Criteria of Effective Lectures
The teacher states the learning outcomes and the presentation follows a clear logic, including transitions between chronologically adjacent topics. The teacher also summarizes the main ideas, and the presentation includes techniques, such as presenting an outline to the audience, to show the connections and relationships between different ideas being presented.
The teacher’s vocabulary is appropriate for the audience, reflecting a sensitivity to students’ prior knowledge.
The teacher uses a variety of teaching strategies to achieve the learning outcomes. The amount of content and depth of that content are appropriate for the students’ prior knowledge and to reach the learning outcomes.
The teacher defines new terms and uses examples from multiple perspectives to be inclusive of different theoretical perspectives and diverse cultural backgrounds.
The teacher uses audiovisual aids to complement, rather than replace, the material being presented. The teacher faces the audience, referring to the audiovisual aids only to illustrate or highlight the point being made.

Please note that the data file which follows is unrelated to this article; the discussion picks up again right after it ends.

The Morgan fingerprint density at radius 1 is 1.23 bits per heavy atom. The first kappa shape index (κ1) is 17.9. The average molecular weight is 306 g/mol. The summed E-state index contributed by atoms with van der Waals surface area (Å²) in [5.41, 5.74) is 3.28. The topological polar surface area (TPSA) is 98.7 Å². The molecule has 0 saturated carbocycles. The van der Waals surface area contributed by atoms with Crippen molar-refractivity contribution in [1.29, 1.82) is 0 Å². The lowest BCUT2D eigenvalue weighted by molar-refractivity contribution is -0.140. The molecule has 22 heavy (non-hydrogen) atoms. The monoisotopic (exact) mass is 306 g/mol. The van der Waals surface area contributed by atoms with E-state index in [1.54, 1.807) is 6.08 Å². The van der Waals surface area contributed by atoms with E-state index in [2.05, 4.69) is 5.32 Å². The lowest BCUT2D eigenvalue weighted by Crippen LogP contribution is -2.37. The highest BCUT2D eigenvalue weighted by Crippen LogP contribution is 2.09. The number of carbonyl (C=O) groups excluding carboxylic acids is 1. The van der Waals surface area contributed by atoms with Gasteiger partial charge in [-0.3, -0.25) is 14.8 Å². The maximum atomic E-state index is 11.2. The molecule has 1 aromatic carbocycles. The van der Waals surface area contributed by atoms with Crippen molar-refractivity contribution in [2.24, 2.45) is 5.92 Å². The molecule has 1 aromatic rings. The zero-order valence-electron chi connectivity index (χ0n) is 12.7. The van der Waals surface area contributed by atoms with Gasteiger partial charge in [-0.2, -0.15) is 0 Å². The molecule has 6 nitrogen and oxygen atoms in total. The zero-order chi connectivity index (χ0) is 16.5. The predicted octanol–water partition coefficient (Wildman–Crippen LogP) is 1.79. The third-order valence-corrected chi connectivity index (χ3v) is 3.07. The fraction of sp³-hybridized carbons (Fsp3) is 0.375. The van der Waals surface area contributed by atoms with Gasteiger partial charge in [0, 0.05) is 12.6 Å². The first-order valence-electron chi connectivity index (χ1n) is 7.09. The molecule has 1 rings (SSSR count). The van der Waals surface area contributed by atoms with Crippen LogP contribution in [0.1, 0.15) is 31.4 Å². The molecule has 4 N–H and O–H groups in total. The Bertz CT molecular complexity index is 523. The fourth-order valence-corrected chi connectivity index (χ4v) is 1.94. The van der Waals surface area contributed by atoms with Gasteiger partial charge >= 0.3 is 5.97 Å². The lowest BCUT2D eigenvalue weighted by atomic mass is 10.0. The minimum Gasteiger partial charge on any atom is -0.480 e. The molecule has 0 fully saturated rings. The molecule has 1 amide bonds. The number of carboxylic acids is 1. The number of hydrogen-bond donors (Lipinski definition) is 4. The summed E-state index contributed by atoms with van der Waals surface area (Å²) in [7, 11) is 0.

6. Time Management
The presentation maintains a consistent pace from beginning to end, and is paced so that the audience has sufficient time to process new information and integrate it with their prior knowledge. The presentation concludes within the allotted time and leaves room for questions or discussion.
7. Active Inquiry
The teacher uses questions to assess student knowledge and advance understanding of the material. The teacher takes time to answer challenging questions, and respectfully acknowledges questions to which he/she does not have an answer.
The teacher uses tone, pitch, and volume to engage the audience, with few audible pauses (e.g., “uh,” “um”). The teacher’s movement reflects deliberate effort to actively engage the audience.
The Study Group Inc. (2007). Assessing GK-12 graduate teaching fellows' presentation skills, Version 2.0.